Give a brief summary of what the problem is and what outcome you want. You may need to explain why there is a problem and show them the relevant guidance. Avoid being rude about other employees, but if they have been unprofessional or inappropriate, describe the behaviour and why it is problematic.
You can be clear and firm that if you do not receive an acceptable outcome that you will follow up with a post-incident complaint and be naming and describing individual staff members in that.
If no manager is available, or the manager is not any more helpful, then this is probably the point where you have to accept you are not going to get your desired outcome at this time. Your focus may need to switch to gathering evidence for a post-incident complaint.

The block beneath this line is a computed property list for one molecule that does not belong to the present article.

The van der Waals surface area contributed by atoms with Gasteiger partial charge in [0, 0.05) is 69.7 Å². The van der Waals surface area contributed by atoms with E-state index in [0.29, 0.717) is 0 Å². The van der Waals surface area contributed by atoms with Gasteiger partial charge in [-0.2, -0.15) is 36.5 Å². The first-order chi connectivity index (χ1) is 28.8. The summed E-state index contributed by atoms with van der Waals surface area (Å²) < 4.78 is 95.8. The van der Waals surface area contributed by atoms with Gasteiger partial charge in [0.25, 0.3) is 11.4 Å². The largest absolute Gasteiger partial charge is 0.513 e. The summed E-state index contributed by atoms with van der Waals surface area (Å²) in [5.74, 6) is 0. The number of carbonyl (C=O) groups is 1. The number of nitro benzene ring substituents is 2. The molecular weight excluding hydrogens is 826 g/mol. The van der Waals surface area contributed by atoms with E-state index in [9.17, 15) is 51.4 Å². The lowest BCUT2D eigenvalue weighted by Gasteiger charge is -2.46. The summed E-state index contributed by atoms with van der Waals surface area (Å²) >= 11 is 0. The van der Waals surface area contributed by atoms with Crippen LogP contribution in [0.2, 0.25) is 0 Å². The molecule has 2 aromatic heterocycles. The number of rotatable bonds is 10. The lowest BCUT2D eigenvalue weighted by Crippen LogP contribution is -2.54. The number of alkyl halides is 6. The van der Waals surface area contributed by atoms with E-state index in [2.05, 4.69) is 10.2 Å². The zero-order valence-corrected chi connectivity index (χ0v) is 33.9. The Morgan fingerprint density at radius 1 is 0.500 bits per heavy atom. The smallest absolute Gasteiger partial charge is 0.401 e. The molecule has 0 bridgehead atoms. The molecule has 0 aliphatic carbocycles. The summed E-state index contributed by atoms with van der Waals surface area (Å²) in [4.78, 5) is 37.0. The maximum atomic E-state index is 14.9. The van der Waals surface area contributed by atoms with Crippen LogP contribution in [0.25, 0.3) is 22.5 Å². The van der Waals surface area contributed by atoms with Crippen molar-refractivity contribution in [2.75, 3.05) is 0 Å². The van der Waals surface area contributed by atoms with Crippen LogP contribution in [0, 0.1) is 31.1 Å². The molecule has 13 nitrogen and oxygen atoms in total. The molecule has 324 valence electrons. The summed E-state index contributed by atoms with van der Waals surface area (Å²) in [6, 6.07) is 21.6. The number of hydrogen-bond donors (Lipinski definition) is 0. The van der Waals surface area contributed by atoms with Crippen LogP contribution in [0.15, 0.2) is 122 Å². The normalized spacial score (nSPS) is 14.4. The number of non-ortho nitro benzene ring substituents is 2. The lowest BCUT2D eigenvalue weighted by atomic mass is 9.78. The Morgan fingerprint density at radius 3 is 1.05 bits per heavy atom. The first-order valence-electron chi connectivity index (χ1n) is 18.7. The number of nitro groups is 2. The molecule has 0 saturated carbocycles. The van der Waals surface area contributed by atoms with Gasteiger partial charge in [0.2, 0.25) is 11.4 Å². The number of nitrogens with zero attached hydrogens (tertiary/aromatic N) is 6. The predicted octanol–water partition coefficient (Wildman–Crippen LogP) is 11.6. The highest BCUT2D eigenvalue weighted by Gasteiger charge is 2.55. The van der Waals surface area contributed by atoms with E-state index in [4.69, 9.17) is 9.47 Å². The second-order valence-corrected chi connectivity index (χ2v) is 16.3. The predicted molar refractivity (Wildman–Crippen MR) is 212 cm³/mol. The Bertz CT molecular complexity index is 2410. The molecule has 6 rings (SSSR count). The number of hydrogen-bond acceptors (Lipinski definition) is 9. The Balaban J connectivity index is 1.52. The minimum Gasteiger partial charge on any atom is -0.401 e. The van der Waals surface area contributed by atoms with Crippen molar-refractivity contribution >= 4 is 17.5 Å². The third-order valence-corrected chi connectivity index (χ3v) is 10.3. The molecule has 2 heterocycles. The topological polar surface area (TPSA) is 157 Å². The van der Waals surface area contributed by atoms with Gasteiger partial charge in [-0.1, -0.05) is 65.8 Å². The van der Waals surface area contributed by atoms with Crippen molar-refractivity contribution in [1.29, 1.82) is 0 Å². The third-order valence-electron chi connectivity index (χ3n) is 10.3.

Stage 4 – Direct action
Occasionally disabled people do take direct action such as obstructing an entrance area, or refusing to leave until the issue is resolved. While this can be effective, it can also result in employees (or even bystanders) becoming aggressive or in worst cases violent towards you. It also increases the risk of security or the police being called to ‘deal with you’.
There may also be merit in planned direct action around a known issue. You can then ensure you have a group of people making a challenge, witnesses, plans and preparation for recording evidence and better ideas of how to get your point across.
Police can sometimes be sympathetic but are often unable to get involved on either side. Realistically police are likely to be a source of aggression or violence (especially towards certain marginalised groups). The police rarely understand how disability rights laws (the Equality Act or DDA etc) work and can give very bad advice, or make situations much worse. We can recommend NetPol for advice on your rights when dealing with the police.
We strongly encourage you to keep yourself safe and think carefully and realistically about the level of risk you are willing to take during any incidents.